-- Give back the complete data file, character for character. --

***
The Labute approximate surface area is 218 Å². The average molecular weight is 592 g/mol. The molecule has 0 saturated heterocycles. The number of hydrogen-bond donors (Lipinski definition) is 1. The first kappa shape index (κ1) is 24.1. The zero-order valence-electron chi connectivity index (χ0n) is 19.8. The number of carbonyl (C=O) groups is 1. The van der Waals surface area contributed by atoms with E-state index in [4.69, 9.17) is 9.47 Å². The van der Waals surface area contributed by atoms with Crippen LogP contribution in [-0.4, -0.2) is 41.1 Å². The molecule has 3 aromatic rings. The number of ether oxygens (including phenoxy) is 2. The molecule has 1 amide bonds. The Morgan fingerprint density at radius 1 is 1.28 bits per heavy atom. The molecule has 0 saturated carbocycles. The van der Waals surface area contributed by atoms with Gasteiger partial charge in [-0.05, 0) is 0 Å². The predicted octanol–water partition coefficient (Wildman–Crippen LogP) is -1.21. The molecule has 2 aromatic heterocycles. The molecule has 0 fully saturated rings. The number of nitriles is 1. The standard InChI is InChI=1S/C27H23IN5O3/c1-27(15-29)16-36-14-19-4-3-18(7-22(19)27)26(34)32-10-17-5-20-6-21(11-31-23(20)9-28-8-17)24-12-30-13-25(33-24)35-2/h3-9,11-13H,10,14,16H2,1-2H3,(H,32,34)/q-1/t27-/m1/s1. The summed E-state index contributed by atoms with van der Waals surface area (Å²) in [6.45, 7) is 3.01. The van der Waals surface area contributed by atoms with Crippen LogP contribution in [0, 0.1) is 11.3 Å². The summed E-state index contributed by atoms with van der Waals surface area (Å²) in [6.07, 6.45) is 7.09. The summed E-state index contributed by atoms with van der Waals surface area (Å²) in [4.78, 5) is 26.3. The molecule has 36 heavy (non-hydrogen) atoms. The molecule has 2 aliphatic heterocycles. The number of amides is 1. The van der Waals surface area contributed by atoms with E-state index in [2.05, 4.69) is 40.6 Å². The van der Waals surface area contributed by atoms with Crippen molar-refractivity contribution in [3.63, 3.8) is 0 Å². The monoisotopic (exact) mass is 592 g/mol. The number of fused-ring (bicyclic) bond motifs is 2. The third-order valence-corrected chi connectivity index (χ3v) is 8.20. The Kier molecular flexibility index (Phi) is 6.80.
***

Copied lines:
The Labute approximate surface area is 218 Å². The average molecular weight is 592 g/mol. The molecule has 0 saturated heterocycles. The number of hydrogen-bond donors (Lipinski definition) is 1. The first kappa shape index (κ1) is 24.1. The zero-order valence-electron chi connectivity index (χ0n) is 19.8. The number of carbonyl (C=O) groups is 1. The van der Waals surface area contributed by atoms with E-state index in [4.69, 9.17) is 9.47 Å². The van der Waals surface area contributed by atoms with Crippen LogP contribution in [-0.4, -0.2) is 41.1 Å². The molecule has 3 aromatic rings. The number of ether oxygens (including phenoxy) is 2. The molecule has 1 amide bonds. The Morgan fingerprint density at radius 1 is 1.28 bits per heavy atom. The molecule has 0 saturated carbocycles. The van der Waals surface area contributed by atoms with Gasteiger partial charge in [-0.05, 0) is 0 Å². The predicted octanol–water partition coefficient (Wildman–Crippen LogP) is -1.21. The molecule has 2 aromatic heterocycles. The molecule has 0 fully saturated rings. The number of nitriles is 1. The standard InChI is InChI=1S/C27H23IN5O3/c1-27(15-29)16-36-14-19-4-3-18(7-22(19)27)26(34)32-10-17-5-20-6-21(11-31-23(20)9-28-8-17)24-12-30-13-25(33-24)35-2/h3-9,11-13H,10,14,16H2,1-2H3,(H,32,34)/q-1/t27-/m1/s1. The summed E-state index contributed by atoms with van der Waals surface area (Å²) in [6.45, 7) is 3.01. The van der Waals surface area contributed by atoms with Crippen LogP contribution in [0, 0.1) is 11.3 Å². The summed E-state index contributed by atoms with van der Waals surface area (Å²) in [6.07, 6.45) is 7.09. The summed E-state index contributed by atoms with van der Waals surface area (Å²) in [4.78, 5) is 26.3. The molecule has 36 heavy (non-hydrogen) atoms. The molecule has 2 aliphatic heterocycles. The number of amides is 1. The van der Waals surface area contributed by atoms with E-state index in [2.05, 4.69) is 40.6 Å². The van der Waals surface area contributed by atoms with Crippen molar-refractivity contribution in [3.63, 3.8) is 0 Å². The monoisotopic (exact) mass is 592 g/mol. The number of fused-ring (bicyclic) bond motifs is 2. The third-order valence-corrected chi connectivity index (χ3v) is 8.20. The Kier molecular flexibility index (Phi) is 6.80.